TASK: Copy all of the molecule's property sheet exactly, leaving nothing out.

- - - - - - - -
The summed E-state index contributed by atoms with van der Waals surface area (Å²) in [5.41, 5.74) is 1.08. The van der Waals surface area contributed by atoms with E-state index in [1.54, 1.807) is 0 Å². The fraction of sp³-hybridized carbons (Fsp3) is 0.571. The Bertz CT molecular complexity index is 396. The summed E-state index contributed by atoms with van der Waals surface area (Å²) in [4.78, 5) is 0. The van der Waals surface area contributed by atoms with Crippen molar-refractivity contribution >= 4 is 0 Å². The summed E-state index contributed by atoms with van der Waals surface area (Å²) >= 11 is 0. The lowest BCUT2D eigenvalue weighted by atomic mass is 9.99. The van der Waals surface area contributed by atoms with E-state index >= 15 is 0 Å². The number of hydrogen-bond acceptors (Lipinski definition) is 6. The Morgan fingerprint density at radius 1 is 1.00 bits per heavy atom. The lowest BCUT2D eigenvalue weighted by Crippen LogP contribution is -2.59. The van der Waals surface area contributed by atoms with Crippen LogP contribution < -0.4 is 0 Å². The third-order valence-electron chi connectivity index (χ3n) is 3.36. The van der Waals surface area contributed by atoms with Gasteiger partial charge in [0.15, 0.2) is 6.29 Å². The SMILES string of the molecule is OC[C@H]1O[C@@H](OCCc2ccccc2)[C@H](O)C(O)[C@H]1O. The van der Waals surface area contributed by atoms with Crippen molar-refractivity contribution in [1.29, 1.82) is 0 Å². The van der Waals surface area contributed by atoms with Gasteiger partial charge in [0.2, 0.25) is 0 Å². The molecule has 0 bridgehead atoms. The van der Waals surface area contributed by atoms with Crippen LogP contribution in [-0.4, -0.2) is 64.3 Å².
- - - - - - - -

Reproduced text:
The summed E-state index contributed by atoms with van der Waals surface area (Å²) in [5.41, 5.74) is 1.08. The van der Waals surface area contributed by atoms with E-state index in [1.54, 1.807) is 0 Å². The fraction of sp³-hybridized carbons (Fsp3) is 0.571. The Bertz CT molecular complexity index is 396. The summed E-state index contributed by atoms with van der Waals surface area (Å²) in [4.78, 5) is 0. The van der Waals surface area contributed by atoms with Crippen molar-refractivity contribution >= 4 is 0 Å². The summed E-state index contributed by atoms with van der Waals surface area (Å²) >= 11 is 0. The lowest BCUT2D eigenvalue weighted by atomic mass is 9.99. The van der Waals surface area contributed by atoms with E-state index >= 15 is 0 Å². The number of hydrogen-bond acceptors (Lipinski definition) is 6. The Morgan fingerprint density at radius 1 is 1.00 bits per heavy atom. The lowest BCUT2D eigenvalue weighted by Crippen LogP contribution is -2.59. The van der Waals surface area contributed by atoms with Crippen LogP contribution < -0.4 is 0 Å². The third-order valence-electron chi connectivity index (χ3n) is 3.36. The van der Waals surface area contributed by atoms with Gasteiger partial charge in [0.15, 0.2) is 6.29 Å². The SMILES string of the molecule is OC[C@H]1O[C@@H](OCCc2ccccc2)[C@H](O)C(O)[C@H]1O. The van der Waals surface area contributed by atoms with Crippen molar-refractivity contribution in [1.29, 1.82) is 0 Å². The van der Waals surface area contributed by atoms with Gasteiger partial charge in [0.2, 0.25) is 0 Å². The molecule has 0 bridgehead atoms. The van der Waals surface area contributed by atoms with Crippen LogP contribution in [-0.4, -0.2) is 64.3 Å².